5G and medicine converge to improve our health and wellbeing
A common human trait is to wait for things to get worse before acting. I know I should visit my doctor to get that check-up, but the only appointment available clashes with an important work meeting. I’ll go another time.
How much easier it would be if I could get an online consultation with my doctor. That’s something becoming more common, but even better would be continuous health monitoring to identify the onset of illnesses, enabling early treatment for faster recovery.
Monitoring as an everyday practice would also help limit the spread of infectious diseases, drastically reducing the number of patients needing treatment. It’s something of particular importance at the moment with the COVID-19 crisis.
5G performance makes it happen
5G will be able to handle billions of devices, whether smartphones, smart watches, smart scales or any other measuring device. Biosensors and trackers embedded into our clothing and accessories will provide valuable feedback and flag up early signs of change in our health.
Such monitoring is just one example of how 5G will be essential for many advances in medicine. I found a recent article in Time Magazine that highlights 12 healthcare innovations for the 2020s. Interestingly, many of them, from drone-delivered medical supplies, to mind-reading wristbands, to virtual reality enhanced rehab, will need high performance connectivity that only 5G can provide.
There is plenty of medical innovation to come to tackle the issues the health industry faces. Aggregating big data collected from millions of patients and using artificial intelligence for its analysis will help enhance diagnoses. Automation will greatly improve the allocation of appointments for further tests, as well as prescribing and distributing medicines and keeping patients informed.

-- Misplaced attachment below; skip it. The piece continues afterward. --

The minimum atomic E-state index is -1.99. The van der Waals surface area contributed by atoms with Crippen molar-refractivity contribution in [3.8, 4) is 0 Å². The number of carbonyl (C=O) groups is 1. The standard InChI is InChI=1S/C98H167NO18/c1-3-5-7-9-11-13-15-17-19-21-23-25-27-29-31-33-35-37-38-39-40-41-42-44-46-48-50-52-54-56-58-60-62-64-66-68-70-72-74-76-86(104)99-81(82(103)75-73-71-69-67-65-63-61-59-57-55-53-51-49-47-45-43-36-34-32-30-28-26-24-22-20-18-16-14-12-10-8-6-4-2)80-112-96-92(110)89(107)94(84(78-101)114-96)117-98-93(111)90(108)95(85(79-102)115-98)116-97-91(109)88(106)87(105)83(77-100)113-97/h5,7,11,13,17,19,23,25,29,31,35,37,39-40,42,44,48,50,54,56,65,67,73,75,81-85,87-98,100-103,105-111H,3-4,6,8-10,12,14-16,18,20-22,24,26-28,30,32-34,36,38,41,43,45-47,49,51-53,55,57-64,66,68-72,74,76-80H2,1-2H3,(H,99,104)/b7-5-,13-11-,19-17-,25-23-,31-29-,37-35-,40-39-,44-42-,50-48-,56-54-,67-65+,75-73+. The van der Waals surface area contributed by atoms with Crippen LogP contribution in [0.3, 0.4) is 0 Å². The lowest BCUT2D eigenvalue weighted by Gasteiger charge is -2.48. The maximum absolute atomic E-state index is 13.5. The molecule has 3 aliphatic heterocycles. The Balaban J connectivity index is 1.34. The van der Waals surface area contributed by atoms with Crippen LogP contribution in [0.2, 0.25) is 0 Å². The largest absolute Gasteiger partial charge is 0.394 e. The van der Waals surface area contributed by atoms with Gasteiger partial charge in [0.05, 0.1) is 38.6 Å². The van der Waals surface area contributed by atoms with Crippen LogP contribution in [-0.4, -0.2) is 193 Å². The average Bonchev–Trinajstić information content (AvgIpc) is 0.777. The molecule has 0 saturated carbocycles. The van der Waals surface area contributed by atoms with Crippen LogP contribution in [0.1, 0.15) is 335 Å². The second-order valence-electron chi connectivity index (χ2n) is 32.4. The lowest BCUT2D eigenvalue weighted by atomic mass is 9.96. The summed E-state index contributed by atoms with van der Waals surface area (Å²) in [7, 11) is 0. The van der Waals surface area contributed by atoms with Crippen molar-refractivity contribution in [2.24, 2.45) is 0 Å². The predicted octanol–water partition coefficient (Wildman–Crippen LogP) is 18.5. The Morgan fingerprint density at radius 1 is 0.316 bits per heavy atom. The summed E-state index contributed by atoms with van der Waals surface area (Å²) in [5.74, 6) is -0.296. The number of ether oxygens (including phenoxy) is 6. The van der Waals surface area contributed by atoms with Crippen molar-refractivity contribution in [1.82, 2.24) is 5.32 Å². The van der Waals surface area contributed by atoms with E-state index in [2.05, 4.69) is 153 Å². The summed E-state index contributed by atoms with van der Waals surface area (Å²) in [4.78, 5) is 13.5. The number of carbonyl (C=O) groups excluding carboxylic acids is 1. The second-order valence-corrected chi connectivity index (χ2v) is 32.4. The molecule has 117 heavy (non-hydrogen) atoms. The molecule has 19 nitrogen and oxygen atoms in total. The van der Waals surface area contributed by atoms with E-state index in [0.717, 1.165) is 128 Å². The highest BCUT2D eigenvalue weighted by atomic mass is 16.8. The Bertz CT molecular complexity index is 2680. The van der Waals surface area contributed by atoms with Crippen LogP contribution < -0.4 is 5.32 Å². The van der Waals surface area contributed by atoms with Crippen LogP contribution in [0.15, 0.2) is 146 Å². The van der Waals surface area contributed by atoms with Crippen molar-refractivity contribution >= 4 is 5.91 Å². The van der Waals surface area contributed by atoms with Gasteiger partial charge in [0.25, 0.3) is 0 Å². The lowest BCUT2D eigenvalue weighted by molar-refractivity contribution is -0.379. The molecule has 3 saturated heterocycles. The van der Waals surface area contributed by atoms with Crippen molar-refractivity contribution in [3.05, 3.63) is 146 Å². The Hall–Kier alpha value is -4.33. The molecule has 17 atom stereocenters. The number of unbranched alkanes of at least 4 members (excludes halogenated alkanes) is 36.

Putting the technology into practice
In fact, some of this is already being tested at Oulu University Hospital in Finland. Mobile robots are used to move medical equipment, deliver medicines from the pharmacy and guide patients to waiting areas. All of which frees up medical staff to focus on other tasks, not to mention saving them from the tiresome need to walk many kilometers across the hospital every day.
The ultra-low latency and high bandwidth connectivity of 5G will also be essential for remote surgery. Full remote surgery may be many years away, but soon I think we will see a consultant from a distant institution being able to advise a surgeon during a procedure without having to transport either the patient or the doctor.
Medicine and telecommunications have perhaps seen the fastest technological advances of any industry over the last 30 years or so. Today, with the roll out of 5G, their paths are converging as never before to improve the health and wellbeing of us all. In fact, without 5G, many future medical innovations may not be possible.
Now, I need to get in touch with my doctor to make that check-up appointment…
Find out more about Nokia eHealth and watch a video about Oulu University Hospital: https://www.nokia.com/networks/5g/use-cases/ehealth/
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